- What’s your big takeaway?
Each person coached can decide on their own needs, path forward, and goals.
Keep it Personal
A coach approach to discipleship always keeps in mind the group and the individual. In the coaching world, we often set a coaching agreement at the beginning of a coaching relationship. The coach and the client (which can be a person or a group) agree together on the focus of a conversation or series of conversations. There is a goal in mind. That goal might be greater awareness, personal growth, a successful endeavor, a decision made, or a dream accomplished.
Make an Agreement
A coach approach to discipleship can begin with the same kind of agreement. The questions we started with help set a personal agreement and possible even a group agreement.
“What brought you here?” And, “What would you like to get out of this time together?”
Depending on how much time you have, you can set group goals as well (see what the curriculum says about goals and adopt what works). If you’re on a curriculum then there is a set amount of time to finish. That allows for you to ask, “In the next six weeks (or the length of the curriculum) what would you like to experience in your own walk with God?” That question can be followed up with some brainstorming.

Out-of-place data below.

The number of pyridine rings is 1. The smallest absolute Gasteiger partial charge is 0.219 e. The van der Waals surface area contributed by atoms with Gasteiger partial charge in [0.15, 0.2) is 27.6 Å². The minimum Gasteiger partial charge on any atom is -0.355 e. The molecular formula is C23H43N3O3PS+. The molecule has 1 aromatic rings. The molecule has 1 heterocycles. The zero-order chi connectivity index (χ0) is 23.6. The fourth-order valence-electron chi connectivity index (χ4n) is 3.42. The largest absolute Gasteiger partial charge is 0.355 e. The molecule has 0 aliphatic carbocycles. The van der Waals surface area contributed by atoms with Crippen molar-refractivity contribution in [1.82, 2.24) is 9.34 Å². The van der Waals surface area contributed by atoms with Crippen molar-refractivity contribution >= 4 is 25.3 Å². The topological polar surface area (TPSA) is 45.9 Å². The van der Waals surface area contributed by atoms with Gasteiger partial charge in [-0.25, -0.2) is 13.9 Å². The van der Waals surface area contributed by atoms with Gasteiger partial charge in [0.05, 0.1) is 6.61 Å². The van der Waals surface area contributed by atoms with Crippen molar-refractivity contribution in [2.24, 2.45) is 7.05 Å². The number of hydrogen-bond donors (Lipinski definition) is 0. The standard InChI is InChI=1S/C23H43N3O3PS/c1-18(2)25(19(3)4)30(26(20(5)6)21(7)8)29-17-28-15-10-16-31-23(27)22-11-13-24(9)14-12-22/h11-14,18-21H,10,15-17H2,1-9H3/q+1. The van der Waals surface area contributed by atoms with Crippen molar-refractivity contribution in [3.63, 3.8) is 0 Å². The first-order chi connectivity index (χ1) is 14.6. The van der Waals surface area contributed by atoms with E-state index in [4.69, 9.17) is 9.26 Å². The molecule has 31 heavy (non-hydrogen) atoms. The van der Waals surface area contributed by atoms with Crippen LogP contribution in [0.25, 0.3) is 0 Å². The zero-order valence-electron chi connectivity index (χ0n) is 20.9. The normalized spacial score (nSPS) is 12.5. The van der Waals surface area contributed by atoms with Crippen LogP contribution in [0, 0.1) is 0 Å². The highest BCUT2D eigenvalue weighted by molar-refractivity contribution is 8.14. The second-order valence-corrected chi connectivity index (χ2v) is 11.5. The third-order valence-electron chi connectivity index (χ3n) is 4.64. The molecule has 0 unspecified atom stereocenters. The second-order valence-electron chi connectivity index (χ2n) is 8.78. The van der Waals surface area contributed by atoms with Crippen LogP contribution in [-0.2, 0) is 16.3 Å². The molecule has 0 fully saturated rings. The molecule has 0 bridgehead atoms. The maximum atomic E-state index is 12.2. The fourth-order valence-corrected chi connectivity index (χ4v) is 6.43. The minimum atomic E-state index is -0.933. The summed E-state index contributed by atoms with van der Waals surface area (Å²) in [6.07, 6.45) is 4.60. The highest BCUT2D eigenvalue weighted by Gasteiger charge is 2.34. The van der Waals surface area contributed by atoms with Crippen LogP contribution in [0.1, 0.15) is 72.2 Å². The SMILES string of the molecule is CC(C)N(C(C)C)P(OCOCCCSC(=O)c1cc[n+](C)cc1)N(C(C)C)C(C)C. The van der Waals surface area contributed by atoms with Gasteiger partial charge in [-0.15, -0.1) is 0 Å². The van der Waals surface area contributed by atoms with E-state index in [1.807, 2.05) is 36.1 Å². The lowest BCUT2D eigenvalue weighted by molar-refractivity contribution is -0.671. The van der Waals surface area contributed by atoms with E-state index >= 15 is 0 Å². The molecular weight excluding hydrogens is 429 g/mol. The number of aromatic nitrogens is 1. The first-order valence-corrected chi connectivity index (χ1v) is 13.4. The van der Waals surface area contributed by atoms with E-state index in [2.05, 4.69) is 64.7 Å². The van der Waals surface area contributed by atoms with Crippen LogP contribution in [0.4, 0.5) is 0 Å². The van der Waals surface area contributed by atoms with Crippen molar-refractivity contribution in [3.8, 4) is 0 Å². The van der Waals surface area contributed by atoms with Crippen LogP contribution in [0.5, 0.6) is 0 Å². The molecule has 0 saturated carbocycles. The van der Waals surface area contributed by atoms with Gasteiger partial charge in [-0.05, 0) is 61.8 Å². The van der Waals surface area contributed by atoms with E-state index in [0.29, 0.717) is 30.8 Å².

How might this study help with that?
What can make this small group experience most effective for you?
How can we as a group support each other?
Ending thoughts on a coach approach to small groups (discipleship).
Embracing a coach approach to small groups takes time. It’s much easier to use a mapped-out curriculum and to follow it religiously. At the same time, there is a huge advantage to customizing small group experiences by using a coach approach.
Here are some benefits of using a coach approach to small groups:
- It is personal.
- It allows each person as well as the group to set goals.
- It is more measurable. We can ask, “How are we doing with attending to our own goals as well as our group goal?”
- It is adaptable to the needs of the person and the group.
- It is Biblical. Jesus spent time with people attending to their personal needs, desires, and dreams. Yes, he spent time teaching, but he spent a large amount of time in intentional conversations (Nicodemus, the Samaritan woman, his conversations with Peter, etc.).
Would you like to learn more about adding a coach approach to your leadership skills?
Consider attending The Coaching Workshop for Christian Leaders. Coaching skills will increase your effectiveness as a leader regardless of whether you work in the marketplace or in ministry. People who take this workshop see significant advancements in their impact, while seeing their stress and busy-ness go down.
Based on the book, The COACH Model for Christian Leaders, this workshop is made for those who are experienced as well as those who are not-so-experienced in coaching skills.
If you’re interested in know more about coaching or in The Coaching Workshop for Christian Leaders, schedule a no obligation coaching conversation with me.